• 0 avatar
          SCE to AUX

          Yes – I drove it all last winter and in whatever we’ve had this year so far. It sits at my office in a very open area, subject to wind, freezing rain, blowing snow, and temperatures that hit 0 F last year.

          At most, it will lose 1 mile while sitting like that, but usually it’s zero. There are no vampire drains as in the Tesla.

          The deterioration I spoke of above refers to battery capacity. There has been a notable reduction in driving range this winter compared to last, as lithium ion batteries are wont to do. Being an engineer, I’m trying to quantify it to be sure, but I’m seeing the effect in efficiency, range, and reported range. When actual battery capacity drops along with efficiency reductions due to cold weather, it’s less fun. Combine that with the 2012 Leaf’s highly deceptive range meter, and here is the rule I’m living by: The actual range I can drive is (currently) about 50-60% of reported range at any time. In the spring and fall it will be 80-100%, or even higher.

          So these vagaries are not for the faint of heart, and they take some getting used to. But the car is wonderful to drive, very reliable, cheap to operate, and quiet.

          • 0 avatar

            Thanks for your detailed reply.

            That you can trust your leaf to get you home after it’s been sitting and freezing all day is very impressive to me here in Wisconsin.

            It’s also very counter-intuitive to me after a lifetime of watching anything battery-operated miserably underperform in the cold.

            Both my wife and I have very short daily commutes so something like the Leaf would be a no-brainer in the warmer months. Nice to see that they can also deal with the cold ones… for a while, anyway.

            You leased yours, didn’t you?

          • 0 avatar
            SCE to AUX

            Mine’s a 3-year lease, starting in September 2012.

            Just to be clear – the battery doesn’t change while it sits over the course of a day, but its storage capacity has degraded over time. Cold weather does have an effect, as do the demands of climate control. I’ll probably recover some capacity in the spring.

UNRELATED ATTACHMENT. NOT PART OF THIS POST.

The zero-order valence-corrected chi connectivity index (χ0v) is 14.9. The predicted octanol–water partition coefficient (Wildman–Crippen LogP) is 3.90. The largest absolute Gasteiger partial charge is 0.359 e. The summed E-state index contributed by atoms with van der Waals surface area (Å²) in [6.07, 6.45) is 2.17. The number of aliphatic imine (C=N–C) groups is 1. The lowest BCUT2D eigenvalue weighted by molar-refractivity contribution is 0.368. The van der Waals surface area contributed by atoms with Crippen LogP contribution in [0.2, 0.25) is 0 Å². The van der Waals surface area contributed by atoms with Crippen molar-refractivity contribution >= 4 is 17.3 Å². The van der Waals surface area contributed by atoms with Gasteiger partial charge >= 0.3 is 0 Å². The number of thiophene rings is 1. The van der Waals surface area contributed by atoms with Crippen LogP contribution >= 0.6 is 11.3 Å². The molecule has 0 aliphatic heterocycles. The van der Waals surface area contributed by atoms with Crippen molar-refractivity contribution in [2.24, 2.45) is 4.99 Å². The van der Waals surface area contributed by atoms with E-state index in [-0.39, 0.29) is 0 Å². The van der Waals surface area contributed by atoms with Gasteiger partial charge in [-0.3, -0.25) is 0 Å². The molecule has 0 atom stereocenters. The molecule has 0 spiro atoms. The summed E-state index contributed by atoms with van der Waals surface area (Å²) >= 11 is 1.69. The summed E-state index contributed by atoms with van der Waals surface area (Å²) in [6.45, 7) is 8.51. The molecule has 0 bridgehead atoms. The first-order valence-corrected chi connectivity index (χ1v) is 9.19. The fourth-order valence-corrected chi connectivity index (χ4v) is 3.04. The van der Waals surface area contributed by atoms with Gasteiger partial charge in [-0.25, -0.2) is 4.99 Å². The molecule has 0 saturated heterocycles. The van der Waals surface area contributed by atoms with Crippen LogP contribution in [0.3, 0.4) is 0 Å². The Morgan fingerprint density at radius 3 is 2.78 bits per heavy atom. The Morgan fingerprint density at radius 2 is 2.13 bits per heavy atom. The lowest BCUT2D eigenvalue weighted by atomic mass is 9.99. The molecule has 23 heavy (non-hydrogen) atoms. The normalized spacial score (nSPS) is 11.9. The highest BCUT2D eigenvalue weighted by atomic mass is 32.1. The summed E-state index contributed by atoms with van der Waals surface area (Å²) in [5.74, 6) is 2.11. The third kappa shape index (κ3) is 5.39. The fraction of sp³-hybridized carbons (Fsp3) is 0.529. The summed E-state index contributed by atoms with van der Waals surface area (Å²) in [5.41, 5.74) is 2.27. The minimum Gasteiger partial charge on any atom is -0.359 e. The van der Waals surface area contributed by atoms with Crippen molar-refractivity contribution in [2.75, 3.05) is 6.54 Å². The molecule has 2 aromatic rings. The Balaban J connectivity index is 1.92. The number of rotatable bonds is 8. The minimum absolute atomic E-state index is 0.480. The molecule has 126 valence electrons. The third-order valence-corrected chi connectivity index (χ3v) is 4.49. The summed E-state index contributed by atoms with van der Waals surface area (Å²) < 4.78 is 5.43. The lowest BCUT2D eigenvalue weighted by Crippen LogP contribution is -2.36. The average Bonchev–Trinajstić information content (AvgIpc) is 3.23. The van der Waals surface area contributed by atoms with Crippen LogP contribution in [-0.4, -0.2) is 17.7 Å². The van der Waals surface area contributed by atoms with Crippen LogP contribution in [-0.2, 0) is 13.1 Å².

• avatar

    I HIGHLY doubt that it will sell for 25k. In fact, I’m operating under the assumption that it will cost twice as much. For a mass market EV, 0-60 times are not nearly as important as range and charge time. It can be slower than a Model S, but it can’t have less range.

    Excited to see what they can come up with when building to a price.

  • avatar

    I was hoping they would just adopt the iPhone model. Drop the price on the current model (with a bit of cost-engineering) to make the lower tier model and then introduce a new higher end model. Better than the constant churn of models all the time.

  • avatar

    Acura should poach Tesla’s designers.

  • avatar

    Assuming a “Tesla” type range of 200 miles or more, the cost of the battery alone will be more than $25K, so expect a retail price of at least $50K plus options. Given that the S model does not make a profit, it is highly unlikely the cheaper one will be profitable since it saves relatively little money to make a slightly smaller car. Hence I would not be at all surprised if that actual retail price is only 10% less than the S model.

    • 0 avatar
      SCE to AUX

      Using your logic, Hyundai would lose money on every Sonata because it’s just a little less car than an Equus.

      Having the Model E priced like a compact car is Tesla’s stated goal. Missing that target, the stock price tumbles and the company risks failure.

      The E’s battery won’t cost $25k because the E won’t weigh 4600 lbs like an S, so it will have less battery to move less car. And it won’t be blinged-up like an S, so that will lower costs, too. As for range, I’ll bet they make it 200 and not 201, just to minimize the pack size.

      But I’m sure it will be possible to push its price up with options, but hey, these days, you can buy a $44k Camry.

  • avatar

    The panel gaps of the Tesla look great in publicity photos, but when you see them on the street in light enough colors, or in ebay ads, they are ghastly.

    • 0 avatar

      I still want one. I’ve often though my next personal car purchase would be an EV. I need at least a 300 mile range though. That would have to be 300 miles on the freeway at 75-80 mph range. I’m not wasting $50K on an EV as a third car. I’ll buy whatever Ford puts out for the next special edition Mustang instead.